An article by Don McCown and myself, now published in the Journal of Peer Production, will be uploaded soon and I hope it will help the dialogue between all of us.
Hi Vincenzo this looks like a great article from the title - did you upload the paper here I can't see it? Kind Regards, Patricia
Hi Patricia. I am waiting it from the co- editor Panayotus Antoniadis maybe tiday will be publisehe in open access on the Journal of Peer Production.Thank you for your interest
Warm regards Enzo
Dept. of Economic and Social Sciences, Mathematics and Statistics
Co-Designing Economies in Transition
Hey Enzo. Lovely to hear you connected with @panayotis in Zurich. Wunderbar! Complimenti a voi!
Hey Sophie! Nice to see that you are around! The link to the published article is coming soon. We needed to include there the link to this thread so this is why it was created "empty".
@vincenzogiorgino Hi Vincenzo I'm looking forward to reading it and I think from what Panayotis says here that the link will be uploaded to loomio soon. Thanks again for sharing this work, fantastic! Kind Regards, Patricia
Here the link http://peerproduction.net/issues/issue-11-city/experimental-format/life-skills-for-peer-production-walking-together-through-a-space-of-not-knowing/
I also suggest to get a look to the full issue 11. Thank you to Panos and co-editors!
Thanks for sharing this personal correspondence, @vincenzogiorgino and don. I was struck most by Enzo's experimental use of video, photography, and poetry to describe his encounters in Athens. I'm also inspired by Don’s photograph of “A line made by walking.” It reminds me of the notion of ‘desire lines.’
Here are a couple extracts and links:
"...'desire lines'... wend their way across grassy curbs and parks marking people’s preferred paths across the city. They represent a kind of mass rebellion against the prescribed routes of architects and planners. Dalton sees them as part of a city’s 'distributed consciousness' – a shared knowledge of where others have been and where they might go in the future – and imagines how it might affect our behaviour if desire lines (or 'social trails' as she calls them) could be generated digitally on pavements and streets."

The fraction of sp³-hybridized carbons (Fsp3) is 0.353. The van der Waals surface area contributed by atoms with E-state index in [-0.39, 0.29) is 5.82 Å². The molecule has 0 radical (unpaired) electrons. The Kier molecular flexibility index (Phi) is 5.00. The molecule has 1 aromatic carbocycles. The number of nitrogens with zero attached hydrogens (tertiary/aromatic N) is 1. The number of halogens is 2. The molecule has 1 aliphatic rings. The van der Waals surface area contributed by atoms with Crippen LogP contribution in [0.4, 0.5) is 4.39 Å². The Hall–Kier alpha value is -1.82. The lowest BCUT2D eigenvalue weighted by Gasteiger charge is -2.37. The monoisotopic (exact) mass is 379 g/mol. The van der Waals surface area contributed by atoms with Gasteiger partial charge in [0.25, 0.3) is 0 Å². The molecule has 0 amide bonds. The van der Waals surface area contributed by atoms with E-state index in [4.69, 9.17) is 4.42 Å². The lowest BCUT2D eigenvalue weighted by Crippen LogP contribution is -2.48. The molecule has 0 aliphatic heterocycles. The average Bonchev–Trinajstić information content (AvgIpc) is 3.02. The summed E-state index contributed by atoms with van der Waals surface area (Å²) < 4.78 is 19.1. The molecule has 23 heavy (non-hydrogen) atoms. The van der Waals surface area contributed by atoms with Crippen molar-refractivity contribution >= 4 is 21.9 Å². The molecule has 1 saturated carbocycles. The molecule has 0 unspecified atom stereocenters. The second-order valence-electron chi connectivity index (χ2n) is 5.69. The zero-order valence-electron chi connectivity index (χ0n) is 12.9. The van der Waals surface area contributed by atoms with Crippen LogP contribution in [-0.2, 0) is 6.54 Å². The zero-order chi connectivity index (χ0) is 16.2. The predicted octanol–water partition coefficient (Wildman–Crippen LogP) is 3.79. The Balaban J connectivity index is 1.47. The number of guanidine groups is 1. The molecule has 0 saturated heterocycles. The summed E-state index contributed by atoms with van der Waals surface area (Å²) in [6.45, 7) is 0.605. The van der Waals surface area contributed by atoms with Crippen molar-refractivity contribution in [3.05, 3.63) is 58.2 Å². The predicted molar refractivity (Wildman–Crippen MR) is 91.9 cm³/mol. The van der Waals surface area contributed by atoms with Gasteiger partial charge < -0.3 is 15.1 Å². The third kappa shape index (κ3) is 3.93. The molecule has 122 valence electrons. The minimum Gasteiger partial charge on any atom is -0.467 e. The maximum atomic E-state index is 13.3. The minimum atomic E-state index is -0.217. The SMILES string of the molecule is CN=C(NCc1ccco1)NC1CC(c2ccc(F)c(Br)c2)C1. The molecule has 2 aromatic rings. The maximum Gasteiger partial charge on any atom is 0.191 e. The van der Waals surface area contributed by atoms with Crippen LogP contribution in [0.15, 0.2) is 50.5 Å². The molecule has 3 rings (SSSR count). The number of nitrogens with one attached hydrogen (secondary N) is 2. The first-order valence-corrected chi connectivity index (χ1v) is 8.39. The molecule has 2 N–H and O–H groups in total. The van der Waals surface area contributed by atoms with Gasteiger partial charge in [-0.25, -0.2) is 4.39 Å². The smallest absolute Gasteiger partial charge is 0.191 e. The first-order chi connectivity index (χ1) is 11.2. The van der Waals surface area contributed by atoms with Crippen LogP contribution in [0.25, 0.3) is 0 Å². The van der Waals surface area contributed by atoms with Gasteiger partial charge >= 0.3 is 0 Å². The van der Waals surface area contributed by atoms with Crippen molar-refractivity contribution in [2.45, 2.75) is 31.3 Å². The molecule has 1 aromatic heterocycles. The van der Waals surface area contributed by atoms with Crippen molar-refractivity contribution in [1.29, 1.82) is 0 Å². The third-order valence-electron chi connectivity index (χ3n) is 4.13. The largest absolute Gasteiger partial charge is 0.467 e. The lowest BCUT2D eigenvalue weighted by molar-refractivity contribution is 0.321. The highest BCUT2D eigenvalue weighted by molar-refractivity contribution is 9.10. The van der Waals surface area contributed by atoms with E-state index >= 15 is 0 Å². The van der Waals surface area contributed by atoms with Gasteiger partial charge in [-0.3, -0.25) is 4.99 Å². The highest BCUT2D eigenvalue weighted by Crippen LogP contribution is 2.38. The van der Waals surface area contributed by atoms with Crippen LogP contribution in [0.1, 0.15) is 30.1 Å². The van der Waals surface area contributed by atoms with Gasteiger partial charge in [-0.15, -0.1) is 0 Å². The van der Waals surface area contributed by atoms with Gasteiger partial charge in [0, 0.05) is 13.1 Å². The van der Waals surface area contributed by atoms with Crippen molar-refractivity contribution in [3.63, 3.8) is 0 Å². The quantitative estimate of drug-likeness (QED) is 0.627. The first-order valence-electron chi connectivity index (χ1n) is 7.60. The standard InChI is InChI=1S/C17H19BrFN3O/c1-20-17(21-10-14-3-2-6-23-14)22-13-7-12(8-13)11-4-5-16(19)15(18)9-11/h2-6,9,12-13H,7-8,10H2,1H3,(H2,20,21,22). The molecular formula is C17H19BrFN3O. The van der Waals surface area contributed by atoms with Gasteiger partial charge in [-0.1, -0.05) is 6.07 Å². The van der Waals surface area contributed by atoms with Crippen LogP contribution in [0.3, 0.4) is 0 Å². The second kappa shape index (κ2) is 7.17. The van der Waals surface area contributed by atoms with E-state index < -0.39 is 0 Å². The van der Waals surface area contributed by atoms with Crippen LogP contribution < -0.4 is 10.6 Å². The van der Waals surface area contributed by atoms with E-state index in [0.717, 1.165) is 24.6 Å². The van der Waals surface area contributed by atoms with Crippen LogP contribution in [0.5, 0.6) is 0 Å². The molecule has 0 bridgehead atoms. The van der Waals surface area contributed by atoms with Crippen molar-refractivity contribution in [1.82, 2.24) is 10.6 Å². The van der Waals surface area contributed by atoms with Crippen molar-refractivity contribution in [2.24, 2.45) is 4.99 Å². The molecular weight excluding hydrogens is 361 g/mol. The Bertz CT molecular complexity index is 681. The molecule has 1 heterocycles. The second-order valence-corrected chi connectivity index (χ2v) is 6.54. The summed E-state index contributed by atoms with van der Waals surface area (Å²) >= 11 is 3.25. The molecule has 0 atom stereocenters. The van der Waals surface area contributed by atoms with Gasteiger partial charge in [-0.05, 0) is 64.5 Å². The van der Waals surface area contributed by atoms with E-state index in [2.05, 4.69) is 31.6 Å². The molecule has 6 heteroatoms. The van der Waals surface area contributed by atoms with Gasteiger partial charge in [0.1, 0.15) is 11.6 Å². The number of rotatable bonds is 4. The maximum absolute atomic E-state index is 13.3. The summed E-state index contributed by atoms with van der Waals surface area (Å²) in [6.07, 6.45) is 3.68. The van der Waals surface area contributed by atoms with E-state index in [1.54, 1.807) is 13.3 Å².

"...can we think of the data flows that can be picked up by these wearables as a part of a city’s expression itself? As we move through a city, our hearts, brains, adrenal and sweat glands leave desire lines like footprints in the snow or hearts carved in concrete. These new tools just make visible what has been in cities all along, but their new availability, both to the city itself and to its human users, makes a massive difference. Is it possible to think beyond the instrumental idea that these indexicals serve as mere founts of human-centred information that could be used to tweak a city’s systems and, instead, think of this collection of information as a blazing gesture of self-expression? Can we understand this flame of human experience made visible as a kind of madly speeded-up incarnation of Aldo Rossi’s (1984) vision of a city’s memories but written in the ether rather than in its stone monuments? As our understanding of what a city might be is transformed by the seamless convergence of human activity and physical structure, it might be worth spending at least as much time reflecting on what these facts turn a city into as in how these facts can improve efficiencies, economies, and lives."
Over the last couple of years, I've become interested in using a contemplative approach informed by 4E cognition (understanding mind-body/consciousness and agency as distributed in terms of their relation to objects, organizations, cultures of practice, institutions, socio-technics, ecology, etc…). I like how Enzo broadened the dialogue on human skills in the context of animal and plant life. I’m really looking forward to exploring these ideas and experimenting with practices in a space of not-knowing. I appreciate the sentiment at the beginning of your correspondence that “fortune favors the prepared community.”